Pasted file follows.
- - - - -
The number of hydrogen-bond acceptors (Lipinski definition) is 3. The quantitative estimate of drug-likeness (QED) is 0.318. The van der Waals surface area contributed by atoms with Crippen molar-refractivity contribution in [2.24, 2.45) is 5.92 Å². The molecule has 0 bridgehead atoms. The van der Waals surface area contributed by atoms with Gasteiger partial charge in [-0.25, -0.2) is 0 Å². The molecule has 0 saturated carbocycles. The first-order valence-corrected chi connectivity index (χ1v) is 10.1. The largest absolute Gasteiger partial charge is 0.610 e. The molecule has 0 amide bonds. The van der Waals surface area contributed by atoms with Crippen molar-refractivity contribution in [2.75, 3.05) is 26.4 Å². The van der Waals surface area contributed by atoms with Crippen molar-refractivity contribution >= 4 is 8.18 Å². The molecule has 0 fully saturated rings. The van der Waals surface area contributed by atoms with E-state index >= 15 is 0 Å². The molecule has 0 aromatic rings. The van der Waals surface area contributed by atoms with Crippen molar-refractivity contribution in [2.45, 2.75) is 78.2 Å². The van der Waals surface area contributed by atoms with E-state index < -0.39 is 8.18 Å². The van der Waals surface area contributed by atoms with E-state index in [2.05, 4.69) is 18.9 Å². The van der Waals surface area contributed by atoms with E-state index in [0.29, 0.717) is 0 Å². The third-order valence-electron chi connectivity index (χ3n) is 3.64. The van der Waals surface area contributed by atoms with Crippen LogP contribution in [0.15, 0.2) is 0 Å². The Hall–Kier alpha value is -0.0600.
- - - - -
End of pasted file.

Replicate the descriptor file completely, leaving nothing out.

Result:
The number of hydrogen-bond acceptors (Lipinski definition) is 3. The quantitative estimate of drug-likeness (QED) is 0.318. The van der Waals surface area contributed by atoms with Crippen molar-refractivity contribution in [2.24, 2.45) is 5.92 Å². The molecule has 0 bridgehead atoms. The van der Waals surface area contributed by atoms with Gasteiger partial charge in [-0.25, -0.2) is 0 Å². The molecule has 0 saturated carbocycles. The first-order valence-corrected chi connectivity index (χ1v) is 10.1. The largest absolute Gasteiger partial charge is 0.610 e. The molecule has 0 amide bonds. The van der Waals surface area contributed by atoms with Crippen molar-refractivity contribution in [2.75, 3.05) is 26.4 Å². The van der Waals surface area contributed by atoms with Crippen molar-refractivity contribution >= 4 is 8.18 Å². The molecule has 0 fully saturated rings. The van der Waals surface area contributed by atoms with E-state index >= 15 is 0 Å². The molecule has 0 aromatic rings. The van der Waals surface area contributed by atoms with Crippen molar-refractivity contribution in [2.45, 2.75) is 78.2 Å². The van der Waals surface area contributed by atoms with E-state index < -0.39 is 8.18 Å². The van der Waals surface area contributed by atoms with E-state index in [2.05, 4.69) is 18.9 Å². The van der Waals surface area contributed by atoms with E-state index in [0.29, 0.717) is 0 Å². The third-order valence-electron chi connectivity index (χ3n) is 3.64. The van der Waals surface area contributed by atoms with Crippen LogP contribution in [0.15, 0.2) is 0 Å². The Hall–Kier alpha value is -0.0600.